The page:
BIE Academic Advisor Profile: Triny Shen

cropped-UBC_ECON_TRINY_087_cropV2.jpgThe best way to find out if you enjoy something is by trying it out. And that is precisely how Triny Shen, current Academic Advisor for the Bachelor of International Economics (BIE) program, discovered her passion for helping out students with academic decisions. While completing a Master’s degree in Higher Education at UBC Triny became involved in a myriad of initiatives related to student government, international student development, and student residence life. The more she did it the more she realized her love for providing guidance to students on how to make the most of their time at UBC. As the Academic Advisor for the BIE program, she is also part of the recruitment and admission process: a complex procedure to select less than 100 bright and motivated individuals, from thousands of applicants, to form that fall’s newest BIE cohort. Despite the complexity of her work, collaborating in the academic and personal growth of the students is a highly rewarding experience for Triny. With some advice and a good plan anything can work out!

What features in the BIE program make it different from other Economics’ programs?

Unlike any other economics program in Canada it includes six courses from the Sauder School of Business thus providing students with both a strong theoretical foundation in Economics and the practical skills from Commerce. Another unique aspect of BIE is its cohort structure, a 4-year direct entry program of less than 100 students per cohort, half international, half domestic. Studying together for four years allows them to participate in an exciting and unique networking experience. Furthermore, as soon as they are in the 2nd year of their degree, the top 15% of the BIE class will have the opportunity to take part in research internships with professors from UBC’s Vancouver School of Economics and Sauder School of Business.

How does the application review process work?

UBC admissions staff select the students accepted to the University and the BIE program office makes the decisions on whether they are offered a place in the BIE program. When we review the applications we look at the students’ academic qualifications as well as their extracurricular activities.

What do you look for in BIE applicants?

We look for bright motivated students that want to create an impact on the world. This is an economics degree, not a business degree, hence it is not trying to prepare students to a very specific position but rather aiming to give students the tools to analyze the world in an analytical and thoughtful way. Thus we are looking for students who are genuinely interested and curious about the way the world functions.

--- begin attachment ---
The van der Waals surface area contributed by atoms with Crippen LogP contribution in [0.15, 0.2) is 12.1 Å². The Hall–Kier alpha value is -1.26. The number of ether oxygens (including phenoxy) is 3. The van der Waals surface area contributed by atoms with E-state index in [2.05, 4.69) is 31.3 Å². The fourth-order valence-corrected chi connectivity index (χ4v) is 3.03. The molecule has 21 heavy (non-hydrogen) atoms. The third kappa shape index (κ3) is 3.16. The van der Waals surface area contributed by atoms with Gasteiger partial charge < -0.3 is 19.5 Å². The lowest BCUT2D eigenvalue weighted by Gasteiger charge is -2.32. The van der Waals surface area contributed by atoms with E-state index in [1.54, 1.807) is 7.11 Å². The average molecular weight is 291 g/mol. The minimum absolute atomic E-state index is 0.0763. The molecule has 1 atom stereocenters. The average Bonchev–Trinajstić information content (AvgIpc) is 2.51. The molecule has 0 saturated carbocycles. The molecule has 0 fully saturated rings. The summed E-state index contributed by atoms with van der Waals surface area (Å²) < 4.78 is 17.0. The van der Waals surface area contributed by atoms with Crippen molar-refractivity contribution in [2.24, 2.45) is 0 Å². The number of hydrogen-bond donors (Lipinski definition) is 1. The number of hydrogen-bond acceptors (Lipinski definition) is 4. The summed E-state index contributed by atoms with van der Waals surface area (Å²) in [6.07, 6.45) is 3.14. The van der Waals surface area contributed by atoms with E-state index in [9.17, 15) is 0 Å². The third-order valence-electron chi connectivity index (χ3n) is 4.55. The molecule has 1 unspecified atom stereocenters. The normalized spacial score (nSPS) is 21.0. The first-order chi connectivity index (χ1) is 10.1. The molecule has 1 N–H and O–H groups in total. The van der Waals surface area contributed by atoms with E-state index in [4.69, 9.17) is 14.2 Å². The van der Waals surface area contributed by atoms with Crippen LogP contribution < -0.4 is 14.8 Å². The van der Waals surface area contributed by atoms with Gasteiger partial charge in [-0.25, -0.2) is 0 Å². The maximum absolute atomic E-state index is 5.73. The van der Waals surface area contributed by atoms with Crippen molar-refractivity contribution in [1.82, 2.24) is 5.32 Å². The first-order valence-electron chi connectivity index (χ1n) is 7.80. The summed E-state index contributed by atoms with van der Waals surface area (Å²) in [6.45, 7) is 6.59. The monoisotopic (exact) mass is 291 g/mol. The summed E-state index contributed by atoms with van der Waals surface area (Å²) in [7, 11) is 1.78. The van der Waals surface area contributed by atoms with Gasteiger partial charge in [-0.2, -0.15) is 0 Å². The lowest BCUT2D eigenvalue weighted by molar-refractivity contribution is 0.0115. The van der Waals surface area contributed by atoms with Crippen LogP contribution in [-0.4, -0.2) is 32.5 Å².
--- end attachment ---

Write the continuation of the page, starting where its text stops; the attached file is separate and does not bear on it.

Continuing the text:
What is your favorite part of the process?

I really enjoy reading an excellent personal profile and learning the personal stories of outstanding students. Reading their stories and experiences is a way of getting to know them. I also find it interesting the process of matching the best candidates with the limited number of positions. When they do accept the offer and come to the program it is a very rewarding experience to meet them in person.

What are the challenges of being an academic advisor?

It is much more complicated than what it looks like at first sight because I play different roles than just that of a program advisor. Besides advising students with academics, I also work in the admission and the recruitment, retention and graduation process. I call it “from the cradle to economist”. There are challenges that make the work I do very complex but they are outnumbered by the satisfaction I gain by getting to know the students through their four years of studies. Working with students for four years provides the space to build meaningful relationships with many of them. It is also a very rewarding experience to observe their personal and academic growth from when they first join the program to the moment they graduate.

How did you become an academic advisor for BIE?

I took quite a liberal approach in my own education. I did my undergrad in economics, as well as english and tourism. Then I taught college English for a short period and discovered the potentials in being an educator. Thus I decided to come to UBC to do a master’s degree in higher education. During my time here I took part in many different initiatives related to student governance, international student development and residence life. The more I did the more I enjoyed it so from then onwards I actively looked for a position where I could interact with students and advise them on how to make the most of their time at UBC. Before becoming an academic advisor for the BIE program I worked with UBC student development, at the Faculty of Medicine admissions office, as well as enrolment services for some years. I think these experiences gave me a good understanding of the university dynamics and, in particular, of the way the UBC system works. Also, as I once was at student at UBC myself, I am now able to look at some of the difficulties students face from both an administrative and a student perspective.

What do you like doing during your free time around Vancouver?

I really like Vancouver except that it rains a lot in the winter! But other than that Vancouver has a lot to offer to its residents. During the summer I like doing some outdoor activities such as going to the beach, swimming in the ocean, hiking different mountains and trails, jogging in the forest… I am such a foodie too! Throughout the year I enjoy the variety of international cousine one can get in Vancouver.

Care sharing an interesting/fun fact about yourself that not many people know about?

I am a huge movie goer, and TV shows are my guilty pleasure. I guess you could call me a “cinephile”. In another lifetime, I might have worked for that industry. In fact, I’ve helped write film critics with a friend who is now a producer for Warner Brothers.